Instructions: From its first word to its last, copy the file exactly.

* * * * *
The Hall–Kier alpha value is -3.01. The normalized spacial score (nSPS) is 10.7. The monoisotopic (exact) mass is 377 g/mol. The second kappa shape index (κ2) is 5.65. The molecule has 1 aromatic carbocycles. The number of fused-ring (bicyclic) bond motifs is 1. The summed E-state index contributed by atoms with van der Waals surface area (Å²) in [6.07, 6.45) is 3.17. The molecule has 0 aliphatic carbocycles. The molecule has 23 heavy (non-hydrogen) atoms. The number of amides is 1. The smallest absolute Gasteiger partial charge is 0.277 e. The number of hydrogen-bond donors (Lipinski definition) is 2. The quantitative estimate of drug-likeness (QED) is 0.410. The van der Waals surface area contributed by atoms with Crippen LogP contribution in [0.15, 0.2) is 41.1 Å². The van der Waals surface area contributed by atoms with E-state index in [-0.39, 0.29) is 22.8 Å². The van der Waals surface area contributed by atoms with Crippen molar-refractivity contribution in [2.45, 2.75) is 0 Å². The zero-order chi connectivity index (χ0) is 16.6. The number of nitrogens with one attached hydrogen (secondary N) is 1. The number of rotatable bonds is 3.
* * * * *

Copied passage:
The Hall–Kier alpha value is -3.01. The normalized spacial score (nSPS) is 10.7. The monoisotopic (exact) mass is 377 g/mol. The second kappa shape index (κ2) is 5.65. The molecule has 1 aromatic carbocycles. The number of fused-ring (bicyclic) bond motifs is 1. The summed E-state index contributed by atoms with van der Waals surface area (Å²) in [6.07, 6.45) is 3.17. The molecule has 0 aliphatic carbocycles. The molecule has 23 heavy (non-hydrogen) atoms. The number of amides is 1. The smallest absolute Gasteiger partial charge is 0.277 e. The number of hydrogen-bond donors (Lipinski definition) is 2. The quantitative estimate of drug-likeness (QED) is 0.410. The van der Waals surface area contributed by atoms with Crippen LogP contribution in [0.15, 0.2) is 41.1 Å². The van der Waals surface area contributed by atoms with E-state index in [-0.39, 0.29) is 22.8 Å². The van der Waals surface area contributed by atoms with Crippen molar-refractivity contribution in [2.45, 2.75) is 0 Å². The zero-order chi connectivity index (χ0) is 16.6. The number of nitrogens with one attached hydrogen (secondary N) is 1. The number of rotatable bonds is 3.